Photo by dan reed! on Flickr.

New developments in urban areas often have a lot of chains. At Pike + Rose, the large mixed-use development on Rockville Pike, all of the first six restaurants to open will be chains as well. Will there be room for local businesses in the future White Flint?

Representatives from Federal Realty say their goal is to create an interesting array of shops and restaurants, no matter what they are. “It’s less important to us whether something is a chain than [having] a mix of retail types, a mix of expense points, and a mix of dining types,” says Evan Goldman, vice president of development. “We want…a diverse mix of options to get a diverse mix of people there.”

Projects like Pike + Rose can be risky. Successful retail isn’t a given even on a busy corridor like Rockville Pike, and both developers and business owners want to minimize risk. Unlike chains, which have a standard store format that’s easy to recreate, small businesses also have to design and build a space from scratch, costing money and time.

And if an entrepreneur opens a second location that fails, their business may be sunk. If a chain’s 20th store isn’t successful, existing branches can help subsidize it. That’s why developers often find it easier to work with chains in new projects.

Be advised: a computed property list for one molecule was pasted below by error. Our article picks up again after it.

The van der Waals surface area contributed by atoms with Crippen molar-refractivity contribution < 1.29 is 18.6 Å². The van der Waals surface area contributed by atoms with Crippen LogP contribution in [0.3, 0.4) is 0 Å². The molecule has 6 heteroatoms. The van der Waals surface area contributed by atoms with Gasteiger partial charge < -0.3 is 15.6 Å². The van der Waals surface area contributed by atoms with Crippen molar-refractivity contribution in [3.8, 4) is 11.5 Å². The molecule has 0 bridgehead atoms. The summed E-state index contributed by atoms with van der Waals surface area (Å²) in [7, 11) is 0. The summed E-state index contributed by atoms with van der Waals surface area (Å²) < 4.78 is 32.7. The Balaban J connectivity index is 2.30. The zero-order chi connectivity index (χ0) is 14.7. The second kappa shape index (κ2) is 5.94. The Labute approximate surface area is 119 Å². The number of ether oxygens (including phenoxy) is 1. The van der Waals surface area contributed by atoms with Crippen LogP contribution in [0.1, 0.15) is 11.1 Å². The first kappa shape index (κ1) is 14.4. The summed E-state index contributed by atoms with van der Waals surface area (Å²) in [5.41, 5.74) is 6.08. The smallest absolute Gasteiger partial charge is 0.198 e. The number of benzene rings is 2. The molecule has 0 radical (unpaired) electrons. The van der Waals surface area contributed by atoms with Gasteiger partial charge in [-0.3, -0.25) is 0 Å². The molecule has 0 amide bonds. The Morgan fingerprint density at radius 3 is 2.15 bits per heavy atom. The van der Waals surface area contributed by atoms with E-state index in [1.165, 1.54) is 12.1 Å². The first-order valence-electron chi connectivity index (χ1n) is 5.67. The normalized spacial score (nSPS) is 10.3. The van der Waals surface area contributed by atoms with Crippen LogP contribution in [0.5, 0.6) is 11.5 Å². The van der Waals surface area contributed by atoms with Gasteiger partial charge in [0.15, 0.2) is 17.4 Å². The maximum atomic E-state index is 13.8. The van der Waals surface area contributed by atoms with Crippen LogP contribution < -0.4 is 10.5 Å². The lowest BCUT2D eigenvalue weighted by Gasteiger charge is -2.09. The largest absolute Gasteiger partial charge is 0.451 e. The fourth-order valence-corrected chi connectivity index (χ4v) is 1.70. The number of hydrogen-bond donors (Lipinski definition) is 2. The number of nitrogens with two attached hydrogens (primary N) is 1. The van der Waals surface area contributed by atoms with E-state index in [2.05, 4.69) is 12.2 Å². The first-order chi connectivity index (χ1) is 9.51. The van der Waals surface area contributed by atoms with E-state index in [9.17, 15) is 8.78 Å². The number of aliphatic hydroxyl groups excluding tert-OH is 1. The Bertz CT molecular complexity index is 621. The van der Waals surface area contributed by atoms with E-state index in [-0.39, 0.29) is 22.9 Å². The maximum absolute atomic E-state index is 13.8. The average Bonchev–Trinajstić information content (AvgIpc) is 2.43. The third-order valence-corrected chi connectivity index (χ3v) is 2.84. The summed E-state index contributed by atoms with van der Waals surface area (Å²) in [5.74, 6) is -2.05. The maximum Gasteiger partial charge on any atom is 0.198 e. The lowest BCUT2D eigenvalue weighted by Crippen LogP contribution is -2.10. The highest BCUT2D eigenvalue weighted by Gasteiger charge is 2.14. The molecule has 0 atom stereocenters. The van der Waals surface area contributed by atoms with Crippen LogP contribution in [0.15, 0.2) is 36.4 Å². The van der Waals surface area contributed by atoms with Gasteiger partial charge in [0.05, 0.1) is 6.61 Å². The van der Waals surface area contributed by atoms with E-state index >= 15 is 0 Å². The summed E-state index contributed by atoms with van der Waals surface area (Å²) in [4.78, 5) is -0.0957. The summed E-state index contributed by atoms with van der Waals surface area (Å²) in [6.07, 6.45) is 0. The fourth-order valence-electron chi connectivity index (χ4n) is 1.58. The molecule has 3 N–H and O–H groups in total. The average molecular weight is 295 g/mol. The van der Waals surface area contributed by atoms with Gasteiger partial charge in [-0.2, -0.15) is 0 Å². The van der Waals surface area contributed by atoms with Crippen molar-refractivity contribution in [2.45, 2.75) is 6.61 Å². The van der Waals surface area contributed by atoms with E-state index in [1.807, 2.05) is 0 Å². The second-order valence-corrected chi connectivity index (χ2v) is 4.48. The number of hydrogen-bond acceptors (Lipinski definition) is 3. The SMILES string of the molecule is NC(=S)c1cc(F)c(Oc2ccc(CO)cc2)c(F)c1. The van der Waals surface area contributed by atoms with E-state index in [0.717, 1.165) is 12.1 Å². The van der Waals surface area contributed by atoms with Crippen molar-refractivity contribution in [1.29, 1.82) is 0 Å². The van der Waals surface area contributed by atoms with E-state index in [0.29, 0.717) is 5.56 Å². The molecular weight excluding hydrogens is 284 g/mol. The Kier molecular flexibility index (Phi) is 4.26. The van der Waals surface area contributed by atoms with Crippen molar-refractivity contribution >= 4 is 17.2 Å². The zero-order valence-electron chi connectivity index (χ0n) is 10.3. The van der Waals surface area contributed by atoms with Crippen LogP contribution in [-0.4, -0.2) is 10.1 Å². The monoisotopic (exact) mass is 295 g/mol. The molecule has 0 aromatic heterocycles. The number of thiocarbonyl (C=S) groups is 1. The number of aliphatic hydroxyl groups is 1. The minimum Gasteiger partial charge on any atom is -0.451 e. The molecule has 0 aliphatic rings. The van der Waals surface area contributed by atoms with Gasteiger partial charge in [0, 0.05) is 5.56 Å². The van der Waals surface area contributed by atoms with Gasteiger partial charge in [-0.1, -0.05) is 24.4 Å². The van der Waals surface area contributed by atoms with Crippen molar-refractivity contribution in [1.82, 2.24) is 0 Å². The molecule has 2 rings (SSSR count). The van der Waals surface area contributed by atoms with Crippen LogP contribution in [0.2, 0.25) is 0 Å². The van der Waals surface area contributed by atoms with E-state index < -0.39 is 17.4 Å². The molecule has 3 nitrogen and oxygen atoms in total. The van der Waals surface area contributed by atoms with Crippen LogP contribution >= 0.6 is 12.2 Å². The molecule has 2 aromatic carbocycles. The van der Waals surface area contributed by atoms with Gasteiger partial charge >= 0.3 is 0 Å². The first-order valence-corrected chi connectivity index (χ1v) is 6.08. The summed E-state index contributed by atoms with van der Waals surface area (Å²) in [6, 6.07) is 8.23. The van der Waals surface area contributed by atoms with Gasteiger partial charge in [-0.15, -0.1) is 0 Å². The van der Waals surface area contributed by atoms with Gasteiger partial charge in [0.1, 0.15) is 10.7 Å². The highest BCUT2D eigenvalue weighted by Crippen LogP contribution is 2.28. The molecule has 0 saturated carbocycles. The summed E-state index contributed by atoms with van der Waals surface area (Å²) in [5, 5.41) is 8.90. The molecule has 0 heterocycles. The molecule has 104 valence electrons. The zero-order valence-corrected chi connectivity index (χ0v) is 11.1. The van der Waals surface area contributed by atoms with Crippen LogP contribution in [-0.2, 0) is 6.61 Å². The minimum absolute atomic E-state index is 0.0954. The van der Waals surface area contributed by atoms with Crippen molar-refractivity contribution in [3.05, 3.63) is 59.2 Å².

"We know they can perform, they know they can perform,” Goldman says. “And God forbid it doesn’t perform, it’s not going to take down their company or ours.”

Where do chains go today?

When Pike + Rose is finished several years from now, it may look like other town center developments in the region, with a mix of stand-alone stores, national chains, and local chains, which I define as locally-owned businesses whose locations are primarily in the DC area. So Georgetown-based Sweetgreen counts, because all but 4 of its 20 locations are here, but Virginia-based Five Guys, which has over 1,000 locations across North America, doesn’t.

Some projects have more locals than others. They’re 22% of the businesses at the Market Common at Clarendon to 65% at the Mosaic District in Fairfax. At Bethesda Row and Rockville Town Square, both owned by Federal Realty, locals make up between 50 and 60% of all businesses.

The distribution of chains vs. local businesses at 7 DC-area town center projects. Image by the author.

Locally-owned restaurants and shops, whether one-offs or small chains, can be an asset for communities, supporting the local economy and providing unique attraction for customers. To make it easier for them to open, they need to have lower risks. There are two ways to do that: reduce the cost of doing business, or increase the potential number of customers.

How can we do that? Read the rest of my post on the Friends of White Flint..